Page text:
And if she had a way to warn her young before they were born, surely she would.
Human mothers cannot do this, to the best of our knowledge. But pregnant crickets, it appears, do have the ability to forewarn. This is especially useful since crickets abandon their young after birth.
Researchers from the University of South Carolina Upstate and Indiana State University placed pregnant crickets in an enclosure where they were stalked, but not eaten, by a wolf spider, whose fangs had been coated with wax to protect the crickets.
The young of the spider-exposed mothers turned out to be more predator-savvy than those with mothers who were not exposed to the wolf spider; they stayed hidden longer, and were more likely to freeze when they encountered spider feces or spider silk.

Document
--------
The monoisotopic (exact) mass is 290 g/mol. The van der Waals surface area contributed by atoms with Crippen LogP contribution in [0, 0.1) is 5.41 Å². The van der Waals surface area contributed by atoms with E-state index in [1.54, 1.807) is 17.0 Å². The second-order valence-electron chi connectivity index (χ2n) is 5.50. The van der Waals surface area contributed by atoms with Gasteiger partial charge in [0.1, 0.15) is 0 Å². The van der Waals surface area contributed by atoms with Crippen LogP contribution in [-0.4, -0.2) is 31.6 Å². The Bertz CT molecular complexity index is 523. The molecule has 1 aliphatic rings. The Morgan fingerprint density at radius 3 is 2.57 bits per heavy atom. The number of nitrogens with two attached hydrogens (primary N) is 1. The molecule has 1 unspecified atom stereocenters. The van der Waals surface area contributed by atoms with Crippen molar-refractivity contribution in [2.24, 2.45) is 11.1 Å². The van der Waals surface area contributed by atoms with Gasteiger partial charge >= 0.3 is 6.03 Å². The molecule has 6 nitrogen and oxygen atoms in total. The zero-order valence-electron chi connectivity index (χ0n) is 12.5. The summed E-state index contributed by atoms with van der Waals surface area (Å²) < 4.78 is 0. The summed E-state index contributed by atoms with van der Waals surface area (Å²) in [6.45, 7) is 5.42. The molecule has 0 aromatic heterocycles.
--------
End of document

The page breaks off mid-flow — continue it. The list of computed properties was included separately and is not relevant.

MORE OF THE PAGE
In a second experiment, the researchers placed the juvenile crickets in an arena with a starving wolf spider with fully functioning fangs. Eventually, the spider got all the crickets, but the young born from spider-exposed mothers lasted longer in the arena of death.
The research was published last month in The American Naturalist.
What remains unclear is exactly how the crickets are warning their unborn. “We don’t know a specific mechanism,” said Jonathan Storm, a professor at the University of South Carolina Upstate in Spartanburg and one of the authors of the paper.
Although it is conjecture at this point, he said, “It’s possible that there could be some sort of hormone transmitted.”
Sindya N. Bhanoo, New York Times
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